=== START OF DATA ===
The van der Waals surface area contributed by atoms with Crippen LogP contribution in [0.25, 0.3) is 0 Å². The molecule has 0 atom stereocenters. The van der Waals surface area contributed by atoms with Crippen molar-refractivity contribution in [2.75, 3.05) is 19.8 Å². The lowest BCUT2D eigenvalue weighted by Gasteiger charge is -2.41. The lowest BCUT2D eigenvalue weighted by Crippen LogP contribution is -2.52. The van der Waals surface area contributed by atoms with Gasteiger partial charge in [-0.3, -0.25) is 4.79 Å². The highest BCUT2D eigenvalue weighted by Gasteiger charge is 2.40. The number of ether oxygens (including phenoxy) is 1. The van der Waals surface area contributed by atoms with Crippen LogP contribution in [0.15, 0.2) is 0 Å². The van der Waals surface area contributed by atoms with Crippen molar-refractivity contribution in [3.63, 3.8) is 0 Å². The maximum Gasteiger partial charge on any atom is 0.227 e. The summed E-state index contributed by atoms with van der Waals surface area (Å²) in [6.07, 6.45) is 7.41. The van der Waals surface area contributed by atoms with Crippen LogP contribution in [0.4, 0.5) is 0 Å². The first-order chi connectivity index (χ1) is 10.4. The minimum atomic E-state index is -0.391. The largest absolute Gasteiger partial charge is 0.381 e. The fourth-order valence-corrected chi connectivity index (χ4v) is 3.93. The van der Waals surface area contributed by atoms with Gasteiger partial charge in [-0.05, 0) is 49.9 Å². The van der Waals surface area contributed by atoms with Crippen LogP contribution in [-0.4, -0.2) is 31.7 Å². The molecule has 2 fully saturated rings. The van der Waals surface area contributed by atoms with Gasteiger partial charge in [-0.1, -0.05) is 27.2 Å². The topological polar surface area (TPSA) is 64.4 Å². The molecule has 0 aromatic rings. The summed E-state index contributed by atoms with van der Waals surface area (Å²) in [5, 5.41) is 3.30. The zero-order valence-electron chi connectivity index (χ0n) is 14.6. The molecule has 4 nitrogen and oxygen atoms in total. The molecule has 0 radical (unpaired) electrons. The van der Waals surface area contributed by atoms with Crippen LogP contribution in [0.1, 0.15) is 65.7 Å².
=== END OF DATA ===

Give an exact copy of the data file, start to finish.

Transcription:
The van der Waals surface area contributed by atoms with Crippen LogP contribution in [0.25, 0.3) is 0 Å². The molecule has 0 atom stereocenters. The van der Waals surface area contributed by atoms with Crippen molar-refractivity contribution in [2.75, 3.05) is 19.8 Å². The lowest BCUT2D eigenvalue weighted by Gasteiger charge is -2.41. The lowest BCUT2D eigenvalue weighted by Crippen LogP contribution is -2.52. The van der Waals surface area contributed by atoms with Gasteiger partial charge in [-0.3, -0.25) is 4.79 Å². The highest BCUT2D eigenvalue weighted by Gasteiger charge is 2.40. The number of ether oxygens (including phenoxy) is 1. The van der Waals surface area contributed by atoms with Crippen LogP contribution in [0.15, 0.2) is 0 Å². The van der Waals surface area contributed by atoms with Crippen molar-refractivity contribution in [3.63, 3.8) is 0 Å². The maximum Gasteiger partial charge on any atom is 0.227 e. The summed E-state index contributed by atoms with van der Waals surface area (Å²) in [6.07, 6.45) is 7.41. The van der Waals surface area contributed by atoms with Crippen LogP contribution in [0.4, 0.5) is 0 Å². The first-order chi connectivity index (χ1) is 10.4. The minimum atomic E-state index is -0.391. The largest absolute Gasteiger partial charge is 0.381 e. The fourth-order valence-corrected chi connectivity index (χ4v) is 3.93. The van der Waals surface area contributed by atoms with Gasteiger partial charge in [-0.05, 0) is 49.9 Å². The van der Waals surface area contributed by atoms with Crippen LogP contribution in [-0.4, -0.2) is 31.7 Å². The molecule has 2 fully saturated rings. The van der Waals surface area contributed by atoms with Gasteiger partial charge in [-0.1, -0.05) is 27.2 Å². The topological polar surface area (TPSA) is 64.4 Å². The molecule has 0 aromatic rings. The summed E-state index contributed by atoms with van der Waals surface area (Å²) in [5, 5.41) is 3.30. The zero-order valence-electron chi connectivity index (χ0n) is 14.6. The molecule has 4 nitrogen and oxygen atoms in total. The molecule has 0 radical (unpaired) electrons. The van der Waals surface area contributed by atoms with Crippen LogP contribution in [0.1, 0.15) is 65.7 Å².